As I made the important decision this morning between Frosted Mini-wheats and egg with toast, you sobbed quietly in your hospital bed. Your tiny wisp of a child had died in the night--born early. Your arms were empty.
While I perused the early morning aisles, comparing prices, checking off my list, mentally mapping out the week's menu, you hid in the rocks and bushes from rebel troops. Desperate mother hands tried to shush little mouths as men with guns threw your meager treasure about.
At lunch, I fixed my special fresh vegetable salad and diet Pepsi, intent on being faithful to my weight-loss plan. You sifted through the dumpster in the alley for that one morsel that might relieve the silent gnawing—even for a moment.
I filled up with regular unleaded at 2:00, complaining all the while at the ridiculously high price of gasoline. I thought about writing a letter to the editor, while you shifted sore and cracked feet along hot dirty paths. You were on your way to a refugee camp with so many other victims of the bloody civil war.
At 4:00, I berated myself for not having thawed meat for supper. What was I thinking! I decided to blow both the diet and the budget and go get burgers and fries. As I hopped in the car and popped in a blues CD, you made funeral arrangements for your young wife—mother of your three children, another breast cancer victim.
We slipped a comedy into the DVD player at 7:00 and laughed till we cried. We air-popped popcorn and refilled our sodas while you frantically performed CPR on your toddler. Minutes before, you had found him in the pool face-down, still wearing his Big Bird pajamas.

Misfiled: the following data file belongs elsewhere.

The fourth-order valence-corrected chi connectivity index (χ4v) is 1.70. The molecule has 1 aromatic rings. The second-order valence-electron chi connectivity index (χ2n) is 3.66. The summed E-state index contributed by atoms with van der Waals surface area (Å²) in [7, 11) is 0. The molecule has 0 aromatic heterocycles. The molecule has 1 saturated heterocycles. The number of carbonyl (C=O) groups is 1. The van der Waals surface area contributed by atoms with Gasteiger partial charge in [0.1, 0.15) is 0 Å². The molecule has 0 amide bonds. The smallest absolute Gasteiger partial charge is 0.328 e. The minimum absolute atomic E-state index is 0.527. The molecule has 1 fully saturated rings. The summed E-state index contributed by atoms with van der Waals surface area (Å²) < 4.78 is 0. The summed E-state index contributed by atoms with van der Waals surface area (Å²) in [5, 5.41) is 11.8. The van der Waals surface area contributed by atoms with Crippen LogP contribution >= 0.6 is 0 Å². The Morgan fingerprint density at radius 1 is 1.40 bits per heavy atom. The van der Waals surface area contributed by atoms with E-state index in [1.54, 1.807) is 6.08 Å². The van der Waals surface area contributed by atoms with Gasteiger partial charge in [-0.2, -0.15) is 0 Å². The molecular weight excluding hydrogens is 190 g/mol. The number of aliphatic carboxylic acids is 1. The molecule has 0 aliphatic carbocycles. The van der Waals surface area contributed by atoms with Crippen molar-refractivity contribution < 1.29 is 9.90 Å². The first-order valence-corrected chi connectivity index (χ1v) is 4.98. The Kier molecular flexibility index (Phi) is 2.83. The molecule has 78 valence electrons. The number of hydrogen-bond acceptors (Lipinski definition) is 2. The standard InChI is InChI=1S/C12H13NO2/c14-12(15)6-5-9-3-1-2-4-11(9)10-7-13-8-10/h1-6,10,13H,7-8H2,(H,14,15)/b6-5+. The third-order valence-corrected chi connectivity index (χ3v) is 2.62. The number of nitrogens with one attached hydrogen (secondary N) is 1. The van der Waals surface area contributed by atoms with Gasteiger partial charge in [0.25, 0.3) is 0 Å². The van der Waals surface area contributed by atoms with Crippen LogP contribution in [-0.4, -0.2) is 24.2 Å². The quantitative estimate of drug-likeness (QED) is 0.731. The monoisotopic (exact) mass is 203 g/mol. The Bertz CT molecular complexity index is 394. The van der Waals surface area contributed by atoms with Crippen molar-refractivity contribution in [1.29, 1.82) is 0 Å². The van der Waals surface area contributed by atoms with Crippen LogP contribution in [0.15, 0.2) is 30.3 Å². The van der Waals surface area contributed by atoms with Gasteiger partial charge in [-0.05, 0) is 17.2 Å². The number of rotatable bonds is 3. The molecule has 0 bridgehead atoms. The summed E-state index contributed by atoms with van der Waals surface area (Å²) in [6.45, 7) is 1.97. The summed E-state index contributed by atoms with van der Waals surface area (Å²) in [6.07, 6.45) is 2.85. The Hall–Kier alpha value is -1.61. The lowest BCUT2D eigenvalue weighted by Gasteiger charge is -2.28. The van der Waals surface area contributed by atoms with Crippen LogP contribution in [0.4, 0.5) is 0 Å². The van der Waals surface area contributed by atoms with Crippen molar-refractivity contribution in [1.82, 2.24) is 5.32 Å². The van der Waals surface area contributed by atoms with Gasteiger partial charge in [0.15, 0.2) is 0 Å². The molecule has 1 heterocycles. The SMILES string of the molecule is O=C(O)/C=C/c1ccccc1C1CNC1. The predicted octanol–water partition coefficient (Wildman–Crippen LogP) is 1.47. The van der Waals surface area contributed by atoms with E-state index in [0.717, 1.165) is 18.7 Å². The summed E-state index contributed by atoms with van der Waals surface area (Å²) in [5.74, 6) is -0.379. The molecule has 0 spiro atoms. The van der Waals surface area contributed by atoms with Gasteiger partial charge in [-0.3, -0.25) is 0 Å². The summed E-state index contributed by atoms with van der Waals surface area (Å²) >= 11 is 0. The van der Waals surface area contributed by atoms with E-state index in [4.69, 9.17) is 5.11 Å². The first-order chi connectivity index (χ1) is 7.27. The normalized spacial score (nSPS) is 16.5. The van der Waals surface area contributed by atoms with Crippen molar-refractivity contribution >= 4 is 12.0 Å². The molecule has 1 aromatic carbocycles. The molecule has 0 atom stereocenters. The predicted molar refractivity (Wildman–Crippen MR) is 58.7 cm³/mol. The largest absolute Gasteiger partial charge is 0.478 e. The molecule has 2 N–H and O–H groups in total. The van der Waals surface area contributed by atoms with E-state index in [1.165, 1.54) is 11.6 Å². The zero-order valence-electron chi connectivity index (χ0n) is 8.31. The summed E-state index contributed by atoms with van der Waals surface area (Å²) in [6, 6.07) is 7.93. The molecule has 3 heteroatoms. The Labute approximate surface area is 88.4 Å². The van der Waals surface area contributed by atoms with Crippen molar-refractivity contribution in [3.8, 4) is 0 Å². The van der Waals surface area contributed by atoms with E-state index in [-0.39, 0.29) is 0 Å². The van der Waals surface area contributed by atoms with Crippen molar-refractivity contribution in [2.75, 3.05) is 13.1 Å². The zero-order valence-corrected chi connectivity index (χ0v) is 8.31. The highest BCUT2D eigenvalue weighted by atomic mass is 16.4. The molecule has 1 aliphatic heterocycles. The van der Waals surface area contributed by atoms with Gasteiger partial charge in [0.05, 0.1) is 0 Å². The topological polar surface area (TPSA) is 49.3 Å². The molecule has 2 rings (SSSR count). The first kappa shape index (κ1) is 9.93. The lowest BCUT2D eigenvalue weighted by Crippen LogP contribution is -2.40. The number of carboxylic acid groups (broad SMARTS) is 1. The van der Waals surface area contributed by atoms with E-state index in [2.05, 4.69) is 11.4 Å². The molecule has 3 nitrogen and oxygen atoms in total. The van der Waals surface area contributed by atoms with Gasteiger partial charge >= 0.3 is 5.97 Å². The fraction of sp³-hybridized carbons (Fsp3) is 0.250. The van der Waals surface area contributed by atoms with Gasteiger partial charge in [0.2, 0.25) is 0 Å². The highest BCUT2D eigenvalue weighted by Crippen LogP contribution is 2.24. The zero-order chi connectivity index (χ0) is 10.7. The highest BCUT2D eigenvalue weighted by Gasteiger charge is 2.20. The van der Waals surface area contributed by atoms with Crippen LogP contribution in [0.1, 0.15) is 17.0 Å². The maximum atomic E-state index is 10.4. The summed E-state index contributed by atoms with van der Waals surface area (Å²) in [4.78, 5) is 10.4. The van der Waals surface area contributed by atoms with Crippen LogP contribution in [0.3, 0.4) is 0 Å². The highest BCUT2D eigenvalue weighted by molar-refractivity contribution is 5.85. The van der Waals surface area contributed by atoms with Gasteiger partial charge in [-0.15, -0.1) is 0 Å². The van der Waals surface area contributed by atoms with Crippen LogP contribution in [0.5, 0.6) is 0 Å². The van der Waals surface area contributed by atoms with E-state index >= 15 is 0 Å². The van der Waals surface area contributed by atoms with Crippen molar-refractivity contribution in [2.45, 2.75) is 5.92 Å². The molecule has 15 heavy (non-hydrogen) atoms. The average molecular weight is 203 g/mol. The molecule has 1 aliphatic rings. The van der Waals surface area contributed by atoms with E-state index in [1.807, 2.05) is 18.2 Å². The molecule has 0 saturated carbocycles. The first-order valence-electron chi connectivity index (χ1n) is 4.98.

I gave myself a facial and dressed for bed. When I picked up my Bible for a few minutes of devotions, my eyes fell on the young lawyer’s question in Luke 10:29: “And who is my neighbor?” Mmm. Lord, I am to love You with all my heart, soul, strength, and mind. That seems a difficult enough task. But to love my neighbor, too, just like I love myself? Well . . . I’m not sure how to do that. Who is my neighbor, Lord . . . really?
I highlighted the passage, then placed my Bible back on the nightstand. As I switched off the light, you paced your prison cell—back and forth, back and forth. Fingering the seeping bandage, you wondered if you’d live through another day like this one, long enough to make parole.
. . . I tell you the truth, whatever you did for one of the least of these brothers of mine, you did for Me.
(Matthew 25:40 NIV)